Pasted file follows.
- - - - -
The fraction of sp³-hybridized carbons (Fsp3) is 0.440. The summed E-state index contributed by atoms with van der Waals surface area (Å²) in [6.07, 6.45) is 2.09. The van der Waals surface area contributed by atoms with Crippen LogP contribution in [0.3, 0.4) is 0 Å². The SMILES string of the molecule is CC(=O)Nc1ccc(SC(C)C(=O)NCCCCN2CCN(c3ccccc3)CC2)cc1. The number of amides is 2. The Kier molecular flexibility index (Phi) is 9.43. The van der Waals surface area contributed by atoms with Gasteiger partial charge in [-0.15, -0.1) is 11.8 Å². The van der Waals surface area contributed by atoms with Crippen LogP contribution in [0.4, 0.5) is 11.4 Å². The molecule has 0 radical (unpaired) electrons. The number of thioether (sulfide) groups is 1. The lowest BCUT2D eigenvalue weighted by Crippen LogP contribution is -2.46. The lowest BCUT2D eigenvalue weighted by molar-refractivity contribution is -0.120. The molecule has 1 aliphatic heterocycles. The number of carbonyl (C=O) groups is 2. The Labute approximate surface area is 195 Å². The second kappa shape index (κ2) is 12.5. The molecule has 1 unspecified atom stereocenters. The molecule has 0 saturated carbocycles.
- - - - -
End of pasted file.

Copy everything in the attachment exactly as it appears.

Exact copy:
The fraction of sp³-hybridized carbons (Fsp3) is 0.440. The summed E-state index contributed by atoms with van der Waals surface area (Å²) in [6.07, 6.45) is 2.09. The van der Waals surface area contributed by atoms with Crippen LogP contribution in [0.3, 0.4) is 0 Å². The SMILES string of the molecule is CC(=O)Nc1ccc(SC(C)C(=O)NCCCCN2CCN(c3ccccc3)CC2)cc1. The number of amides is 2. The Kier molecular flexibility index (Phi) is 9.43. The van der Waals surface area contributed by atoms with Gasteiger partial charge in [-0.15, -0.1) is 11.8 Å². The van der Waals surface area contributed by atoms with Crippen LogP contribution in [0.4, 0.5) is 11.4 Å². The molecule has 0 radical (unpaired) electrons. The number of thioether (sulfide) groups is 1. The lowest BCUT2D eigenvalue weighted by Crippen LogP contribution is -2.46. The lowest BCUT2D eigenvalue weighted by molar-refractivity contribution is -0.120. The molecule has 1 aliphatic heterocycles. The number of carbonyl (C=O) groups is 2. The Labute approximate surface area is 195 Å². The second kappa shape index (κ2) is 12.5. The molecule has 1 unspecified atom stereocenters. The molecule has 0 saturated carbocycles.